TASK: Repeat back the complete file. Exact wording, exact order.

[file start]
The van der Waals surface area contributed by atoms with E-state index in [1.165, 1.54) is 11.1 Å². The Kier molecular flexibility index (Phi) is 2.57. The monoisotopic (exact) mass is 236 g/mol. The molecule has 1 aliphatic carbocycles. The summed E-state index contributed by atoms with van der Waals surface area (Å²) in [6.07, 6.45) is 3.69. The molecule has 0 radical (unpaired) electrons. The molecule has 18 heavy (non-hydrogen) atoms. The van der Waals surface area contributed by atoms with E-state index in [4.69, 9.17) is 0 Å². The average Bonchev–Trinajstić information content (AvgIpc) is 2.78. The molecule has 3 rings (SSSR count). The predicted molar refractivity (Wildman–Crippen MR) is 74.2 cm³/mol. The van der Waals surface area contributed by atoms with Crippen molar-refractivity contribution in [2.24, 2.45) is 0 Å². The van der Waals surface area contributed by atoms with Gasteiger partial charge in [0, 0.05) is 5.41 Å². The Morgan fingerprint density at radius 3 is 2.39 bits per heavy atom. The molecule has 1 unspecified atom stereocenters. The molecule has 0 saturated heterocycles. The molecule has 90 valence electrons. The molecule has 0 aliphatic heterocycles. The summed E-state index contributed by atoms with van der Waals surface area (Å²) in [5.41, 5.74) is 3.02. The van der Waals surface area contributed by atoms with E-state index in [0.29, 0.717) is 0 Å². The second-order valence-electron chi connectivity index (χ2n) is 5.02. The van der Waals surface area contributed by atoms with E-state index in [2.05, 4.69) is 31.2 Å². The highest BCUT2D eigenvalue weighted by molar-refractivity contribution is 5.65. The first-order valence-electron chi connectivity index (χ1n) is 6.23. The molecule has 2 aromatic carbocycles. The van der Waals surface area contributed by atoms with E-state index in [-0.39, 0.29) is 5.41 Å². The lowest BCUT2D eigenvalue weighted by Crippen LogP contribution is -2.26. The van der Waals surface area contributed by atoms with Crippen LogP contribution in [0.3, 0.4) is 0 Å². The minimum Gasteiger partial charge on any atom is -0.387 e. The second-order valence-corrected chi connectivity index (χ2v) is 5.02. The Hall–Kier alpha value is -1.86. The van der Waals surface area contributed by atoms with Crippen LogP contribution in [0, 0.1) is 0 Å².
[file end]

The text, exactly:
The van der Waals surface area contributed by atoms with E-state index in [1.165, 1.54) is 11.1 Å². The Kier molecular flexibility index (Phi) is 2.57. The monoisotopic (exact) mass is 236 g/mol. The molecule has 1 aliphatic carbocycles. The summed E-state index contributed by atoms with van der Waals surface area (Å²) in [6.07, 6.45) is 3.69. The molecule has 0 radical (unpaired) electrons. The molecule has 18 heavy (non-hydrogen) atoms. The van der Waals surface area contributed by atoms with E-state index in [4.69, 9.17) is 0 Å². The average Bonchev–Trinajstić information content (AvgIpc) is 2.78. The molecule has 3 rings (SSSR count). The predicted molar refractivity (Wildman–Crippen MR) is 74.2 cm³/mol. The van der Waals surface area contributed by atoms with Crippen molar-refractivity contribution in [2.24, 2.45) is 0 Å². The van der Waals surface area contributed by atoms with Gasteiger partial charge in [0, 0.05) is 5.41 Å². The Morgan fingerprint density at radius 3 is 2.39 bits per heavy atom. The molecule has 1 unspecified atom stereocenters. The molecule has 0 saturated heterocycles. The molecule has 90 valence electrons. The molecule has 0 aliphatic heterocycles. The summed E-state index contributed by atoms with van der Waals surface area (Å²) in [5.41, 5.74) is 3.02. The van der Waals surface area contributed by atoms with E-state index in [0.29, 0.717) is 0 Å². The second-order valence-electron chi connectivity index (χ2n) is 5.02. The van der Waals surface area contributed by atoms with E-state index in [2.05, 4.69) is 31.2 Å². The highest BCUT2D eigenvalue weighted by molar-refractivity contribution is 5.65. The first-order valence-electron chi connectivity index (χ1n) is 6.23. The molecule has 2 aromatic carbocycles. The van der Waals surface area contributed by atoms with E-state index in [-0.39, 0.29) is 5.41 Å². The lowest BCUT2D eigenvalue weighted by Crippen LogP contribution is -2.26. The van der Waals surface area contributed by atoms with Crippen LogP contribution in [0.3, 0.4) is 0 Å². The minimum Gasteiger partial charge on any atom is -0.387 e. The second-order valence-corrected chi connectivity index (χ2v) is 5.02. The Hall–Kier alpha value is -1.86. The van der Waals surface area contributed by atoms with Crippen LogP contribution in [0, 0.1) is 0 Å².